The Courier News from Blytheville, Arkansas on April 15, 1955 · Page 10
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The Courier News from Blytheville, Arkansas · Page 10

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Blytheville, Arkansas
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Friday, April 15, 1955
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Page 10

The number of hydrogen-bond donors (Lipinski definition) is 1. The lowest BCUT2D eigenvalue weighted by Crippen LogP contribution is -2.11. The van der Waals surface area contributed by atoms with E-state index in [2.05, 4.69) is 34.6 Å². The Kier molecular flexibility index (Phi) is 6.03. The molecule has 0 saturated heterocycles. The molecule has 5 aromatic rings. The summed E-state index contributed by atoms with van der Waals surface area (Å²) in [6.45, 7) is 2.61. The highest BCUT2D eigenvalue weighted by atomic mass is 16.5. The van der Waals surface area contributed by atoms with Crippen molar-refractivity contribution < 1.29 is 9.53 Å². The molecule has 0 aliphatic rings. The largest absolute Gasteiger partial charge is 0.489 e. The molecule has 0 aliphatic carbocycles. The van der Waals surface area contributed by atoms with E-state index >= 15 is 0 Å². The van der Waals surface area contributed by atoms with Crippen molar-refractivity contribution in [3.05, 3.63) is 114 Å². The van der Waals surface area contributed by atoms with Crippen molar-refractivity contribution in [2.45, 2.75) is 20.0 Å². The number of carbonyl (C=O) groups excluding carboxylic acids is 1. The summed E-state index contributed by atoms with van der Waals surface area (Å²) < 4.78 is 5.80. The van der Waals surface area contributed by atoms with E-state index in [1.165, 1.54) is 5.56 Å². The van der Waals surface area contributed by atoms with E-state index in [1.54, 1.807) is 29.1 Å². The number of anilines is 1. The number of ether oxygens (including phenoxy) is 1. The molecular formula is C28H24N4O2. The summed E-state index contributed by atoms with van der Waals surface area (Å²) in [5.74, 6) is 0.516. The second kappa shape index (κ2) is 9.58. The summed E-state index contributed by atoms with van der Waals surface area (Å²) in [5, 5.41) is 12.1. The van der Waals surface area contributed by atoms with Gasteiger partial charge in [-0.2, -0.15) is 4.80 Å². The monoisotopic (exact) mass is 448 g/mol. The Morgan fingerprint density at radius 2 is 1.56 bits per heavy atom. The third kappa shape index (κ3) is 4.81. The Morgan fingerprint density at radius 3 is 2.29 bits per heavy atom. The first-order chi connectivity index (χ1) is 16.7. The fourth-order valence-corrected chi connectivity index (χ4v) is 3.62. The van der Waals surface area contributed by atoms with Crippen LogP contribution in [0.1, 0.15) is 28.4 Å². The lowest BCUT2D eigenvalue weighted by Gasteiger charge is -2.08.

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PAGE TETf BtTTHEYILLl (ARK.) COURIER NEWS FRIDAY, APRIL 15, 1955 REVIEW- FORECAST For Soybeans, Moon and Plant Forget by Sun By H, M. CARTER Assistant County Agent There may not be anything to "planting potatoes by the moon", but research shows that soybeans should be "planted by the sun". The best planting date for soybeans in the southern states appears to be that date after the day length reaches or exceeds 14 '/ a hours and When the minimum soil temperature attains 65 degrees F. This is the conclusion drawn by the U.S.D.A. from a tlmc-of-pliinl- ing study conducted at Stoneviile, Miss., for. the three-year period 1949-51. Results from a similar study .made in Florida are in agreement with conclusions drawn at Stoneville. Planting under the above condl tions of day length and soil temperature resulted In higher seed yields, more rapid emergence, more rapid, taller and wider plant growth, and produced better seed quality than earlier planting. The soybean has long been recognized as a plant very sensitive to day length. So, when adapted southern varieties are planted too early they are foroed into early flowering by trie short days of the spring, instead of being forced into flowering and fruiting by the shorter days in the later summer. Lower Yields Early flowering limits vegetative growth and results In lower seed yields. Most farmers have planted one variety of beans on two dates, mayb* 30 days, apart, then see both fields mature within three or four days of each other. .Again, it's that day length factor In the fall that forces fruiting nnd maturity regardless of age and size of the plants at that time. At Sloneville a clay length of 14 '/a hours is reached in early May, approximately May 6. .At this time minimum soil temperatures are above 65 and suitable for planting soybeans. The following table shows Hie average seed yield for four varieties of soybeans planted nt 10-day Intervals at Stoneville, 1940-51. Daie of Koan- OR- S- Wn- PUntinff nhe den 100 bash April 10 3fi 40 33 28 May 1 43 43 34 31 May 10 42 41 29 20 May 20 41 3fl 30 28 June 1 38 35 '11 23 June 30 3fi 33 23 21 It will be noted that early May planting gave the highest yields for all varieties. For the three-year period, tlir.se four varieties averaged 50 percent more vegetative growth at 42 days after emergence when planted May 10 than when planted April 10. It'll be Wet, Man Says The weather maps below give you the U. S. Woather Bureau's long-range forecast for April. It is not a specific forecast In the usual sense, but an ESTIMATE of the average rain or snowfall for the period. MUCH ABOVE NORMAL AlOVf NORMAL NEAt NORMAL IILOW NORMAL MUCH mow NOIMAL EXPECTED TEMPERATURES Temperatures durln» April will averalt below leuonal normal* cut al Inn Appalachians and over, the southern h»lf of the nation from TexM eastward. fXPlCUD PRECIPITATION Precipitation In April I* expected to be above normal over the noutliern third of the country, above normal In central third. One of the pmcLlcal advantages of rapid emergence and more rap- Id ciu'ly srowth \K In weed control. All varieties . produced better seed quality from May plantings ihan from April plantings. LPNK Kffwrts U will also bo noticed in the tii- blu that the inter mnturlng varieties, fto.inokc and O^den, showed less reduction In benn yield from lute plantiiiMS thnn did the curlier maturing varieties, S-100 nnd Wall UK... Consequently, the Ogden and oilier similar ma luring varieties are better adapted for late plant- for a wonderful start . . . baby your chicks the only feed that's MICRO-MIXED with bnby formula care. ' Use Purina Health Aids to help you keep your chicks healthy and growing fast. FEEDERS SUPPLY CO. 513 E. Alain Ph. 3-3.M1 ••v.v Ings Hum are the early maturing, short-season varieties such as S- 100. Application to County The further norlh I he locution, the earlier (he dale at which day length reaches 14 \ 2 hours in the sprint:. For example, this approximate dale In southern Florida Is June 10; lit southern Louisiana, May 16; in Stoneville, Mississippi, May 5; and in Norlh Mississippi County, Arkansas. April 25. This Is a suit of the inclination of the North Pole Inward the snn during the summer in the northern hemisphere However, minimum soil temperatures are not likely to average BS degrees F In North Mississippi County prior to May 1. Considering only the I actors of day length and soil temperature, the Mississippi study indicates that early May might be an optimum planting date for soybeans In North Mississippi County. However, n third factor, moisture, should be considered in determining . planting dale for soybeans 1" North Mississippi County, especially on gumbo soils. Rainfall Kenerally becomes more erratic as spring advances. Consequently, later plantings may be more hazardous from the standpoint of obtaining stands and securing moisture lor vegetative growth. Maloch Says Mississippi County has much to gain by growing a superior variety of cotton. Until five years ago, 90 percent of all cotton grown in south Mississippi County aws D&PL 15. We have a mixture now of about 70 percent D&PL 15. and the other 30 percent made up of Fox, Hale, D&PL, Delfos, Stoneviile 2B, Ar- kot, Cokera, Highbred, Lone Star and others. The table below lists the year and the staple length in percent of the total production In South Mississippi County for each length from 1 Inch through l'/ n inches, 1 1-1/32 1-1/16 1-3/32 !',« By D. V. MALOCH County Agent 10 1949 1950 1S51 1952 1953 1954 As you wl figures the 1ft 21 5 4 6.8 15 48 50 57 50 & 55 40'/ 2 21 20 17 6 14 3 I note from the above percentage of cotton l-3/32or above has dropped from an average of 23 percent in 1948, 59, and 51, to 8 percent in 1952, 53, and 54. A corresponding increase Is found In the 1-1/312 inch and below during the 1052-54 period with a high of 16 percent in 1954 of 1 inch cottons. In 1954. Missouri produced 54 percent of the crop 1-1/18 or better. South Mississippi County grew 44 percent 1-1/16 inch or better. Which for 1055? There are a number of good cottons to grow, but one variety .should be adopted for a community. Staple length is a factor in determining the best variety to grow. D&PL 15 has a high gin turn-out, above average staple length, is more vertlclllum wilt tolerant than other good varieties of cotton, has low .seedling vigor, average storm resistance and continues to grow and make late into the fall. Deltaplne Fox Is a semi dwarf type cotton, H slightly shorter staple length than D&PL. 15, lacks storm resistance, cuts out early, slightly earlier ihan D&PL 15, produces reasonably good crop on most yenrs, but has a lower gin turn out than 15. Delfos 9160 is a new strain of cotton that fins a little longer staple thnn D&PL 15, good seedling vigor, lower gin turn out than DfcPU 15. when properly fertilized it is easy to pick, has a belter than average boll siv.e. Stoneville 2B Is grown mostly on sandy type soil. It has R good boll size, low gin turn out. good seedling vigor, lower tolerance to ver- tlclllum wilt Hum DfcPL 15. Hide D&PL.-33 selection Is a high producer with a shorter staple than D&PL15. U has mode n good record nt a number of the Experiment Slat ions. Hale D&PL-33 grows In Her with less branching than most of the other good cottons. Bobshaw is a good producing col- ton wllh only a limited acreage In this area. It has good seedling vigor, good production, ranks below D&PL-15 in verticillum wilt tolerance. The gin turn out is below DAPL-15. Soybean* This year will be a good time for South Mississippi farmers to t ry oti t some rose n rch ide n s on soybean production that have been determined by the extensive research over a period of years. Suggestions listed below art 1 based on research on soybean production til the Arkansas Experiment Stations nnd the Delta Station at Stoneville. Miss. Time of Planting: Plant soybeans utter cotton is planted. In general, best results will be obtained from plantings made between April 25 and May 25. In studies including varieties maturing at different dates, all have given higher seed yields when planted during May than when planted in early April. Seed harvested from these varieties planted during May has been of superior quality to that from April plantings. AH varieties make more rapid growth when planted after soil is warm than when planted in cold soil. Comparative studies show that varieties planted April 10 and April 20 have made only 60 percent as much growth six weeks after emergence as when planted later. Rapid growth Is of considerable value in weed control. Depth of Planting Planting depth should be regulated by moisture supply in the soil. On sandy loam soils plant as shallow as possible and yet place seed in moist soil. Approximately 1 inch depth is excellent, unless soil Is dry. If packer wheels on the planter do not leave soil firm, cultipack immediately after planting. On heavy clay soils plant about 2'/ 2 inches deep If planting is delayed until after May 1. If soil must be disced to destroy winter weeds, delay planting until after a rain nnd plant without further land preparation, placing seed in moist soil. A cultivator mounted on the front of a tractor having a rear- mounted planter with a sweep placed over the row, appears to give good seed bed preparation. Excellent stands have been obtained by using a double disc opener rather than the conventional sword opener. The double disc opener permits deep placement of seed in firm, moist clay soil. Rate of Planting With varieties such as Dormon, Ogden, Lee, Roanoke or Jackson, when planted in 36-Inch to 40-inch rows, 45 to 75 pounds of seed will be required per acre. If the seed bed Is rough and poorly prepared, plant at a slightly heavier rate. Row Widths No yield advantage can be expected under most conditions in the Delta from planting adapted varieties in rows closer than conventional 36 to 40-inch rows. Although row middles will be shaded earlier In narrow rows, more lodging Is encountered. Four 36-Inch or 38-inch rows can be handled with greater case with a 12- foot combine thnn four 40-inch rows. Cultivation The main purpose of cultivation is to control weeds and consequently, should be only deep enough to destroy weeds. When using regular cultivating equipment, set as close to row as possible for first cultivation. The rotary hoe does an excellent job while beans are small. If land is heavily infested wtih Johnson grass, plant small grain after soybeans are harvested. Summer fallow the next year after grain Is harvested to destroy Johnson grass. Effective Worming Practice Told Sodium fluoride is the most effective drug in worming pigs for round worms. Experiments have shown that sodium fluoride will remove about 95 percent of the round worms, says Keith Bilbrey, county agent. Hogs may be wormed at any age, however, all pigs should be wormed about two weeks after they are weaned even though they show no outward signs of beinf? wormy. Another treatment four to six weeks later may De necessary if pigs are heavily Infested with worms, Mr. Bilbrey said. The new commercial tinted sodium fluoride, found at most drug stores in a powdered form, may be mixed with dry ground feed in the ratio of one pound of sodium fluoride to 100 pounds »f feed. Pigs should be given free access to this feed for a 24 hour period, according to Mr. Bilbrey. If pigs are not accustomed to eating dry ground feed, they should be fed such a ration for a couple of days before starting the treatment. Do not feed the medicated feed as « slop because sodium fluoride is poisonous and some pigs may get too strong a dose. "Pigs should not be starved before the treatment," Mr. Bilbrey said, "and should have free access to plenty of drinking water; their ration of fed may be slightly reduced one day prior to treatment." Medicated fed is put before the pigs the morning the animals are to be treated in an amount they normally would consume in one day and then any remaining medicated feed is removed the next morning or mixed in with other dry feed, Mr. Bilbrey advised. For smaller groups of hogs, mix i ounces of sodium fluoride with 10 pounds of feed. With one pound orfeed use one level teaspoon. A purgative is not necessary with this treatment. Hogs will pass worms a few days after treatment and to prevent new infestation remove the hogs to new ground if possible, the agent said. Caution: Keep sodium flouride away from children and pets to prevent poisoning. The earth makes a complete revolution around the sun every 365 days, 5 hours, 48 minutes, and 46 seconds. Hale Deltapine No. 33 Hale Ogden No. 2 Our newest and best cotton and soybean varieties resulting from 12 years breeding. State-registered, purple tag. Better than DFL-15 and D PL-Fox m all but four of 21 tests in fire states. Better than Ogden in all but four of 26 tests In seven states. INCREASE YOUR YIELDS AND PROFITS BY PLANTING OUR HIGH QUALITY SEEDS. HALE SEED FARMS Burdette. Ark. Phone Blytheville 3-4702 BEST BY TEST All Over the Cotton Belt Test Results Prove That . . . BOBSHAW 1A and DELFOS 9169 arc the cotton varieties that produce the largest money returns. We have the above in Registered Breeders Seed. Also OGDEN seed beans. HENDERSON SEED CO. Highway 61 South Phone PO 2-2860 INSURE growing crops AGAINST LOSS by KAIL, FIRi & LIGHTNING jPP ^-**. .^.-vt^ Sf*fi aW rt \1/ J ^^K?*''?^S5^****''^**^ftrtfc ^1 f\ «!/ M o w "..-.til—-i_. tnniiy MOW Yott can't- 6v//(/a roof overyovr crop?/ But you CAN protect your income (rom these cropi With Farmers Mutual Hail Iniuranc* See 'Dee' Now AT UNITED INSURANCE AGENCY A. F. "Dec" Dietrich, Mgr, 111 W. Main Blytheville, Ark Phone 3-8811 If Your Vetch Is Too Tall To Turn Under.... SEE THIS STALK SHREDDER CUTS COTTON STALKS, SAGE BRUSH AND SIMILAR GROWTH INTO SMALL PIECES ..WITH LESS POWER.. AT LOWER COSTI Disc harrow pulled behind enriches .soil, holds moisture, reduces worms and weevils in one operation. 2 sets of stationary blailti intermesh with triple horizontally rotating blades ('A" thick; 4" wide) create momentum and posi- tivi shredding action. Alloy steel tempered blades and gears. H to 20 H. P. tractors ample power for most operation*. Two models: Flat-Top (as shown) and Sidndiird. Alto available: }-poin( lift-type jhrtddtr. Monufaittirtd by l«rvl< Iqulpmtnt Co., Dolloi Delta Implements Inc. "Service Holds Our Trade" rh»M 1-HWI If it's good seed you want We've Got it! Dealer For I'fisler 1'AG fil y SI2.70 per hu. Pfister PAG 170 y SI 1.70 per hu. Pfister PAG K31 \V $12.70 per. hu. FUNKS G HVIiUlD CORN Funks G 711 SI 1.90 per bu. Funks G 98 SI 1.90 per hu. Funks G Hi SI 1.1)0 per hu. Funks G 2-11 811.90 per hu. Funks G 512 \V SI 2.90 per. hu. OTHER HYltRin CORN U. S. l;t $ 7.50 per. hu. Dixie ;),'! •• S 10.80 per hu. Dixie 22 SI0.60 per hu. OI'KN POIJ.INATKD CORN Tenn. Hcd Cohh S4.50 per bu. Neal's Paymaster $ 1.50 per bu. Hickory King ? 5.10 per bu. Yellow Dent $ 4.50 per bu. SOYBEAN SEED Cert. Ogden 80% $4.00 per bu. Non. Cert. Ogdens 80% $3.60 per bu. Dortch Soys No. 2, 80% S3.60 per hu. Arksoy. 80% $-1.60 per bu. Breeder's Hale Ogdeng S5.00 per bu. Cert. Dormans, 80% S5.00 per bu. Non Cert. Dormans, 80% S-l.75 per bu. Dortch No 67, 70% S3.75 per bu. Cert Perry, 80% $'t.50 per bu. COTTON SEED Cert. Delfos 9169 $8.50 cwt. Red Tag D & PI, 15 $7.00 cwt. Half and Half ••.. $10.00 cwt. FERTILIZER Limited Supply Ammonium Nitrate S79.00 per ton 12.12-12 $7-1.00 per ton FARMERS SOYBEAN CORP. "Home of 1 Sue/den Strriet" N. Broadway It Hutton Sti. IN THE CHANCERY COURT, CHICKASAWBA DISTRICT, MISSISSIPPI COUNTY. ARKANSAS Ruby Snipes, PHf. vs. No. 15,9*T John Bernard Snipes, Dft. WARNING O R D E « The defendant, John Bernard Snipes, is hereby warned to appear in this court within thirty (M) days and answer complaint of the . plaintiff, Ruby Snipes, and upon his failure so to do, said complaint will be taken as confessed. Witness my hand as Clerk of the Cnancery Court of The Chickasawba District of Mississippi County, Arkansas, and the seal of said court, this Hth day of April, 1955. SEAL GERALDINE LISTON, Cleric. By DONNA SIMMONS, D. C. Reid t Surge, Aitys. for Pltf. James W. Steinsiek, Atty. for Dft. 4/15-22-29-5/6 Read Courier News classified Ads. HERE'S WHAT SATISFIED Phone 3-8191 USERS SAY ABOUT IT! SOIL SURGEON gives a finer, smoother seedbed than any other implement. It is simple and rugged, with nothing 'o get out of repair. Others should use the SOIL SURGEON for the hest seedbed results. For the Finest Seedbtd In the Shortest Tims . . . See the New Soil Surgeon! ffi DELTA Implements, Inc. Service Holds Our Trade Ph. 3-88H3 312 S. 2nd tune in! and JACK BUCK JOE GARAGIOLA Brought to you by ANHEUSfR.BUSCH, INC. si. loim • Kiw«m-tos »KC(ifi Budweiser USSR SSS! ROBERTSON DISTRIBUTING CO. 223 W. Ash Ph. 3-.1125 Paint- Closeout M»nt Tvpw and C*1«H 1 Price Hubbord Hardware